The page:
Recipients of WFP's seasonal targeted assistance line up to receive EcoCASH payments in Gokwe South.

Copywright:WFP/Rachel Chavhi

Cash Transfer Scheme Boosts Zimbabwe’s Rural Economy

Lower Gweru -  WFP is using cash and vouchers in Zimbabwe to tackle hunger where food is available in the market place but where most people cannot afford to buy. In the past, WFP handed out cash to beneficiaries waiting patiently in line. Nowadays, the organization transfers cash and food vouchers via mobile phone. This method is more convenient for the recipient and cheaper for WFP. It’s also a good way of injecting money into cash-poor areas.

Overview

In recent years, food production in Zimbabwe has been devastated by a number of factors including natural disasters and economic and political instability. Recurrent drought, a series of poor harvests, high unemployment (estimated at more than 60%), restructuring of the agriculture sector and a high HIV/AIDS prevalence rate – at 14.7 per cent, the fifth highest in the world - have all contributed to increasing levels of vulnerability and acute food insecurity since 2001. This situation has necessitated large-scale humanitarian food relief operations in the country.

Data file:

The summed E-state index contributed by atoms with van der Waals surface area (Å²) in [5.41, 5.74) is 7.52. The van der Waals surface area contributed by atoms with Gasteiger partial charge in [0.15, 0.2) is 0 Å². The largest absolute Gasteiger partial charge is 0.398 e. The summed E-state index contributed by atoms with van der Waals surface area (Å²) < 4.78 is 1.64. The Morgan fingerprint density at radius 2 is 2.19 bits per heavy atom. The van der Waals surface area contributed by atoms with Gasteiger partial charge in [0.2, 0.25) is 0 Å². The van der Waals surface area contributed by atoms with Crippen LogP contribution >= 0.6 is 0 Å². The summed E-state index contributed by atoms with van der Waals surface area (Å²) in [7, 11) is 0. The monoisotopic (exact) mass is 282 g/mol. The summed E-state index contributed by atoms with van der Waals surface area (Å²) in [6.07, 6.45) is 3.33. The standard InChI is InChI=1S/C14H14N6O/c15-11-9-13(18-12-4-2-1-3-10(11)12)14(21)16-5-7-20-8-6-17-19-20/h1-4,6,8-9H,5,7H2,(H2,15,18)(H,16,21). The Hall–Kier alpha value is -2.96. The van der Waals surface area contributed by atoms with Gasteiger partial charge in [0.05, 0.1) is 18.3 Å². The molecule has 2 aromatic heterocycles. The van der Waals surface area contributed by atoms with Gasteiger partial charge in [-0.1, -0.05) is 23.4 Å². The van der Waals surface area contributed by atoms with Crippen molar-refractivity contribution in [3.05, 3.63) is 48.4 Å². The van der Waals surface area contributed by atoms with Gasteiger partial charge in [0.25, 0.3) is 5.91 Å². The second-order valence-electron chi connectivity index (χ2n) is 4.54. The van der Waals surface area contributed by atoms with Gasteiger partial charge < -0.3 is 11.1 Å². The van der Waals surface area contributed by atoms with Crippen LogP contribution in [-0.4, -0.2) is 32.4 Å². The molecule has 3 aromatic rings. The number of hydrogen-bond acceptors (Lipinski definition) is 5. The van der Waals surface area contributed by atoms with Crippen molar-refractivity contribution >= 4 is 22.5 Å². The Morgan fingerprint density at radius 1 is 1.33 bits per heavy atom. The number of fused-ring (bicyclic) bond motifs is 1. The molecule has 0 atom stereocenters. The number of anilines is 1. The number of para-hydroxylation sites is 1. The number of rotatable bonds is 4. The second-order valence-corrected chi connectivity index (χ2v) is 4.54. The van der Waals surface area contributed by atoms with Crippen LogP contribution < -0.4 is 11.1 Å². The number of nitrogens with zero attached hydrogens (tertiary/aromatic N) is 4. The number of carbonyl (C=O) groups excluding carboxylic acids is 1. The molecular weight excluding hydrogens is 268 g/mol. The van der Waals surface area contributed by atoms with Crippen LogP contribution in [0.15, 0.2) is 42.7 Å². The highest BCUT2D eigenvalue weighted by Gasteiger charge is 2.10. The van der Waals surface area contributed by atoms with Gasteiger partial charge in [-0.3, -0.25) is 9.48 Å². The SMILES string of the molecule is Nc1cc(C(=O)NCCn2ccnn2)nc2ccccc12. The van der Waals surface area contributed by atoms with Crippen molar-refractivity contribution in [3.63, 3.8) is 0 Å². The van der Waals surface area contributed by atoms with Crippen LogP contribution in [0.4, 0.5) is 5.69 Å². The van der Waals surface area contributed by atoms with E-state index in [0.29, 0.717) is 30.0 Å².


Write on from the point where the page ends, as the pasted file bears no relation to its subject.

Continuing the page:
Empowered Lives

After drought and other shocks, it is vital that vulnerable households bounce back quickly. WFP helps communities build assets such as irrigation systems and earth dams to bolster resilience. Here, Topora villagers, once dependant on food assistance, harvest fish for the first time in a pond WFP helped create through a Cash/Food for Assets programme.

Copyright: WFP/Tomson Phiri

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